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Published: April 25th 2008
Distance ~ 8 miles roundtrip from trailhead to junction with the Gulch Trail
As is usually the case when September rolls around, I found myself realizing that I still had a lot of hiking that I wanted to do and not too much more time to do it. In 2006, the hiking season was essentially over by early October, so I got worried that I didn’t have too much time left. With that in mind, I decided to take a short weekend trip up to the Glenwood Springs/Aspen area to hit a few more trails in places that I’d never been. I had the pleasure of staying with my friends Gayle and Jonathon in Glenwood Springs, which gave me the opportunity to visit a part of the state that I rarely see. I had two goals for this trip; the first being that I wanted to climb to the top of Glenwood Canyon, and the second being that I wanted to do a hike somewhere along the road leading up to Independence Pass.
For many drivers traveling along I-70, Glenwood Canyon is little more than a pretty scenic route between Eagle and Glenwood Springs. However, hikers like
me know that the canyon holds some hidden treasures that drivers never see. Tucked back in one of the canyon’s many side gullies is Hanging Lake, one of the most impressive destinations in all of Colorado. I’ve done that hike many times and I have always been curious about the Dead Horse Trail, which branches off from the Hanging Lake Trail about a quarter of a mile from the trailhead. After looking at a map of the area, I decided to take the trail to both satisfy my curiosity and to reach my goal of climbing to the top of the canyon. I didn’t know what to expect from this trail as there was no mention of it on any web site or in any book that I owned. By taking this trail, I ended up on one of the most extraordinarily difficult and potentially dangerous hikes of my life. The trail does offer some amazing views of Glenwood Canyon, but infrequent use or maintenance has resulted in some unpleasant obstacles. Much of this steep trail is covered with loose rock and overgrowth making it hard to navigate.
I’ve used words like “strenuous” and “relentless” to describe some of
the hikes that I’ve been on. As far as I’m concerned, the Dead Horse Trail gives new meaning to these adjectives. The trail starts across Dead Horse Creek and begins a strenuous and relentless (…sorry, I couldn’t resist…) climb up to the top of the canyon. The trail snakes its way up via a series of tight switchbacks with virtually no flat spots at all. Combined with this steep pitch, the loose rock and overgrowth mean slow-going during the ascent. The trail got so steep at times that I found myself stopping about every 20 or 30 yards to catch my breath! Along the way, the trail passes through sections of pine forest and comes very close to some of the towering reddish-brown rock formations that line the walls of Glenwood Canyon. Looking down, there are amazing views of the Colorado River along the canyon’s floor. While the trail never really flattens out, it does finally manage to take on a more moderate profile once the rim of the canyon is reached. The terrain around the rim is hilly with areas of dense forest and low shrubs. From here, the view to the east reveals the more arid country around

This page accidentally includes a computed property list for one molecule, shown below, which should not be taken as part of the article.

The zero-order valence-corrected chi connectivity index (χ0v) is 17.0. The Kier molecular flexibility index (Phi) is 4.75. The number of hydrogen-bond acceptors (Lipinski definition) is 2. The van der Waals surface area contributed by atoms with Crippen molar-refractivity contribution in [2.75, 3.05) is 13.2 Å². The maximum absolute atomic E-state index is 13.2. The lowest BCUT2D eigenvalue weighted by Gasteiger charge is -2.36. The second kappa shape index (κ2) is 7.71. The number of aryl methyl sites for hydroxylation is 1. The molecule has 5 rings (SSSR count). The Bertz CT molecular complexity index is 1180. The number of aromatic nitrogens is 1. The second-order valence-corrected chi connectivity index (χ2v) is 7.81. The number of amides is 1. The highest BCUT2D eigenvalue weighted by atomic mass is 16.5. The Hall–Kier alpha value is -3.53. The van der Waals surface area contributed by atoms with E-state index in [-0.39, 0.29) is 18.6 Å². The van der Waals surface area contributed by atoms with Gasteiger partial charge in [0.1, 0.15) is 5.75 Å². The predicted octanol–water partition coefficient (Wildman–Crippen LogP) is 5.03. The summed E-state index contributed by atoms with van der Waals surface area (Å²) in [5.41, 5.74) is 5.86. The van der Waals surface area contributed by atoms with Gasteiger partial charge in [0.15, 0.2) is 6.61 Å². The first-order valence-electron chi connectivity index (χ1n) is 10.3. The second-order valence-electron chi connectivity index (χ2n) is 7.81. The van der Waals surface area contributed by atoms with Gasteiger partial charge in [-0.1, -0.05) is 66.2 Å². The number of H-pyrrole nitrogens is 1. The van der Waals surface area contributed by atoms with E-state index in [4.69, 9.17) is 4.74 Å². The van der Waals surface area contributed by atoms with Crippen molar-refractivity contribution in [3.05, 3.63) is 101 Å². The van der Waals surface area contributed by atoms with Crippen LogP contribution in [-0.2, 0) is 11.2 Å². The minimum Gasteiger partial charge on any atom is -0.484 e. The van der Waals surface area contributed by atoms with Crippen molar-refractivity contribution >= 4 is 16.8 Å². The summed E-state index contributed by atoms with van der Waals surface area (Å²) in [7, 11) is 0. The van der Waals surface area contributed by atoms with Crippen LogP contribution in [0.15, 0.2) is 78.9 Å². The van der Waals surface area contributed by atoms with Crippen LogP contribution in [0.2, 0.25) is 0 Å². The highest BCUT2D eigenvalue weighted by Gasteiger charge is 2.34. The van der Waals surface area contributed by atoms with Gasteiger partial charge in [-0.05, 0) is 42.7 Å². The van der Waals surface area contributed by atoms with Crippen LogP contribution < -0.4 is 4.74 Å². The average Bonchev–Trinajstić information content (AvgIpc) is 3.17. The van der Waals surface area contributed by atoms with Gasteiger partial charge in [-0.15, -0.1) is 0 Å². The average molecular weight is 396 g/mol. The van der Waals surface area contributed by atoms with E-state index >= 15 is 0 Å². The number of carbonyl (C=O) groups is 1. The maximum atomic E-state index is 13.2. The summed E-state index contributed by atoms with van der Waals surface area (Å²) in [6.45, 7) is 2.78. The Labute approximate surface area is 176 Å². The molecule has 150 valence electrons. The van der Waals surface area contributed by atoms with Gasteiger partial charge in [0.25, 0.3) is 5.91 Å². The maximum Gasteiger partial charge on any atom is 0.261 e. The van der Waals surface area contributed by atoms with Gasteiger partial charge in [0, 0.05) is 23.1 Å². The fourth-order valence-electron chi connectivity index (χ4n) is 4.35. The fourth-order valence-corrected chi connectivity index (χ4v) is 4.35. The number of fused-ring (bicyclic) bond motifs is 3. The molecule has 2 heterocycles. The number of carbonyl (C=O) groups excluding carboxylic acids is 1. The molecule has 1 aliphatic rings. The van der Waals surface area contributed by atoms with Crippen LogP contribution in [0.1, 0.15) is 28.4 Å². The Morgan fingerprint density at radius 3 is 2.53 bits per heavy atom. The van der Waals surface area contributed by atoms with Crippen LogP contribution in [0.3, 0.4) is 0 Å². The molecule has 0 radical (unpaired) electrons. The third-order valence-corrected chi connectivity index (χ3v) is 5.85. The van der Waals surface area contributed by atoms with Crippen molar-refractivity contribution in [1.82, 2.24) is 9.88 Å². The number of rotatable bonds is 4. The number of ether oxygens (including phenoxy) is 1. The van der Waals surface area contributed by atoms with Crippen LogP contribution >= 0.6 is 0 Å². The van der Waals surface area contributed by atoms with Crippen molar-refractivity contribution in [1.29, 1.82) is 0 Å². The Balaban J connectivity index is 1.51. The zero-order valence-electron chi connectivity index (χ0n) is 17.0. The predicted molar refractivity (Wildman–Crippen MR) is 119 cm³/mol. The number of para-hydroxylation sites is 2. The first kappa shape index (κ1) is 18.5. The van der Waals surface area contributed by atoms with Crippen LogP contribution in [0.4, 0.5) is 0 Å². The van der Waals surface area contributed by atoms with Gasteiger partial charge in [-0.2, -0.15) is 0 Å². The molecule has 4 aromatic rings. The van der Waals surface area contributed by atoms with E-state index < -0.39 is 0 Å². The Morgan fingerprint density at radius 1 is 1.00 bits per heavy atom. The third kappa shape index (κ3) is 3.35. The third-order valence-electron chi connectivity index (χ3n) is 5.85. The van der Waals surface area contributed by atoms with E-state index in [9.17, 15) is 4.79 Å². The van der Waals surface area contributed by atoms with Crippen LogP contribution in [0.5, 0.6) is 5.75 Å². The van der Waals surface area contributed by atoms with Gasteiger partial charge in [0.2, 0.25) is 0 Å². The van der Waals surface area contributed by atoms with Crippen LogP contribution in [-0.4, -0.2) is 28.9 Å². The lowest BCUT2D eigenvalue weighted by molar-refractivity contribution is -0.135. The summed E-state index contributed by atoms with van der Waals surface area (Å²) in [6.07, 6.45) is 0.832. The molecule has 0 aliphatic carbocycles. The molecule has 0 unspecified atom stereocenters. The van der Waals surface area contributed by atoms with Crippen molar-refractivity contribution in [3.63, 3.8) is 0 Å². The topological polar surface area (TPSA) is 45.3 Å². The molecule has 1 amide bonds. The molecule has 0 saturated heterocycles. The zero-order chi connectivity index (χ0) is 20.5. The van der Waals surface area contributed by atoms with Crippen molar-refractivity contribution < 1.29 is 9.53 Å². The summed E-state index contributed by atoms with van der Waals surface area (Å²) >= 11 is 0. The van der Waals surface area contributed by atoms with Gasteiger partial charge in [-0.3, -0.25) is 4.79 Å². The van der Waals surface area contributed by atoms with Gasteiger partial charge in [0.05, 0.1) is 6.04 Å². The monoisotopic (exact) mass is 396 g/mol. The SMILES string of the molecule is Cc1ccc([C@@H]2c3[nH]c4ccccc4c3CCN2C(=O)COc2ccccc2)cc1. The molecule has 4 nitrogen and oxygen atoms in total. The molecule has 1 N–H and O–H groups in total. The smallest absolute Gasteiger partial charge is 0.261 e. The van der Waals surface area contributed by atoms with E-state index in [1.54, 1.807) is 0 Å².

the Dotsero area. Because the trail is not listed on the White River National Forest’s web site, I can only guess at the distance. Using a map of the area, I estimate that the trail runs for about four miles before intersecting with the Gulch Trail, which heads out to the eastern side of the canyon. I’m guessing that I covered about 5 miles roundtrip on my hike.
This is the first hike on this blog that I don’t recommend to anyone. If the trail was just steep, I probably would have enjoyed it a lot more. Unfortunately, the loose rocks and heavy overgrowth made the footing downright treacherous on the steepest sections. With the trail being as steep as it is, the descent was quite interesting. I slipped and fell numerous times, giving myself some colorful and painful bruises. I count myself lucky for escaping with only those minor injuries. As I was the only person on this trail for the entirety of the hike, a more serious fall could have become a very bad situation. If after reading this entry you decide that you still want to attempt this hike, do not do it alone! I also
recommend using hiking poles on this trail. They will come in handy for leverage on the ascent and stability on the descent. Also, I recommend bringing at least twice the amount of water that you would need on a normal hike. This area gets very hot during the summer and provides little shade. Personally, I would just stick to Hanging Lake!
Directions: From the Denver area, take I-70 west for about 145 miles to Glenwood Canyon. The Hanging Lake trailhead can only be accessed from I-70 eastbound. If you are heading west, use the Grizzly Creek Exit (122) and connect with the eastbound lanes of the highway. The Hanging Lake Exit (125) is well marked. From the large parking area, follow the paved bike path for about a quarter of a mile to the Hanging Lake Trailhead. The Dead Horse Trail branches off about a quarter of a mile along the Hanging Lake Trail (look for the brown wooden sign).
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